Am I the only one that thinks gallery walls are ‘over’? I’d love to see a new take on this.

Hey Ladies! My favorite gallery wall ever featured here was in Arlyn’s dining room! Oh, and I just wanted to give a heads up that your Pinterest-worthy diagram has a typo on the 7th tip.

The creativity that your team has shown since the pandemic started has been unmatched. I’m sure that you’re ready to go back to normal, but there has been so many inspiring yet relatable posts, and I hope you’ll consider keeping some of that scrappy-ness in the future. Keep up the great work!

Dee

I second this! The flavor of EHD posts since the pandemic has been so much more relatable. Kudos for all the creativity the team is showing. The content is phenomenal! Thank you!

One request – please do a post on kid/pet friendly rug options with details on how to clean different kinds of rug materials and the lifetime maintenance costs.

How to balance furniture/space appropriate rug sizes with flexibility and cost effectiveness of washing/dry cleaning on a regular basis?

Since the pandemic I, (and I am sure many others), have become very particular about cleanliness and need to make sure large floor coverings in high traffic areas are not germ incubators.

Victoria

Is two gallery walls in one room too much? My living room has so much blank wall space! I want to place art around my TV and the opposing wall. I originally had two large scale prints for that wall, but there’s a radiator at the base that warped one, so I’m thinking I need to swap out the frame for some objects/wall hangings…unless canvas prints work above radiators? Help!

Kristina

This is amazing information!! What do you think about a gallery wall around a tv thats not mounted to the wall but sitting on a console? I was considering doing mostly black and white art/photography around it but wasn’t sure… Thank you so much!

Krista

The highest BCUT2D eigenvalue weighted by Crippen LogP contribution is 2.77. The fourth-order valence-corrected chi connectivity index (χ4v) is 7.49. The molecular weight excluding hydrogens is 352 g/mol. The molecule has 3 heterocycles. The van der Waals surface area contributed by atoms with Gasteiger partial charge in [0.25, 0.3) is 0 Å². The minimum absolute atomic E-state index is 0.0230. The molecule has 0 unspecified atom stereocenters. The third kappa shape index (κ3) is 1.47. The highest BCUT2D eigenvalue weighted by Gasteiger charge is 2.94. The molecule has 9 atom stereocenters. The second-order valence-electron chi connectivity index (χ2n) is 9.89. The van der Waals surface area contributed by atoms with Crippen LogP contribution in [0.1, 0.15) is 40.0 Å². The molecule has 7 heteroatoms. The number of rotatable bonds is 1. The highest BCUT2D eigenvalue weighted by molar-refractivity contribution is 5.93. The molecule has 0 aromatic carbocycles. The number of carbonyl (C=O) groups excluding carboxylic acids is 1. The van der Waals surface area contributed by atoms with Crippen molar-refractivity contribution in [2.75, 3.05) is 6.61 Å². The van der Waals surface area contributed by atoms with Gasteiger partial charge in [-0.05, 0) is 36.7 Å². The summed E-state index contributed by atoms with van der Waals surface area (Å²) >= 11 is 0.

I come from a family that has a lot artistic talent (it unfortunately did not get passed down to me). Apparently my family had a whole art studio in Europe where artists would flock to learn (like back in the 1800s). My grandfather had more paintings than he knew what to do with and was giving them away for years. My two favorite stories about them is my great grandmother immigrating through Ellis Island and they didn’t believe she was an artist so she painted a scene of the New York Harbor. Another is that her father, my great-great grandfather, escaped Berlin during World War II. His townhouse was burned to the ground and his painting were destroyed. He recreated one of them by memory, which my Dad had for a while but my aunt has now. We actually found prints of the original house with the original painting that it was based on. Anyway, I had a bunch and even decorated my college apartments with them. When my grandfather passed he still had hundreds in his garage and closets so we all took ones that we loved. I have now used them throughout my house. Now that I am… Read more »

So fun! This is the first breakdown of gallery walls that actually made sense/didn’t intimidate me. Thanks!!

Kristin

Daily reader here for years; so tired of reading about the gallery wall. Can we move on?

Alice

Thank you! We’ve been in our new home for nearly a year and I need to gather the courage to put up my art. I have a lot of great pieces but they are in boxes or on the floor leaning up against the walls. Hopefully this will give me the motivation to get it up on the walls!

Nancy

I have an open concept living and dining room. There is one continuous wall that both rooms share. Is it possible to have a gallery wall in the living room portion of the wall without the dining room portion of the wall looking empty? Help!

Sigrid

Wow! An actually helpful guide on how to do a gallery wall – and with some new practical tips I hadn’t seen before. Thank you!

Lauren

I have a gallery-wall-adjacent conundrum that I would love some EHD-community feedback on.

My upstairs hallway is currently a 14-ft stretch of bare wall screaming for adornment. The problem is it’s *just* wide enough that it feels spacious in its current state, but the moment I hung the first framed print it suddenly felt VERY cramped. I even found myself leaning away from the wall when I walked by, as though I was going to bump into something. Crazy how much one-inch of framing pushing into the width of the hallway makes such a significant difference.

So now I’m trying to think of flat decor solutions. I’ve debated hanging art/prints directly onto the wall, unframed. But in my mind it feels very…I dunno, college dorm room? But perhaps I’m writing that option off prematurely. Any suggestions??

Thank you! This is exactly what I needed, I always feel so lost putting a gallery wall together.

This is exactly what I needed. Thanks Emily Henderson

Michelle Huisinga

By far the best gallery walls I have seen, and trust me, I have been Googling the heck out of them. You guys definitely get it right. Thank you!

Jill

Hi! I was wondering where Jess got her black clips for her living room gallery wall (holding the Chagall and Jenna Bauer). I love the way they look and have a great piece that I can use them with! Thanks!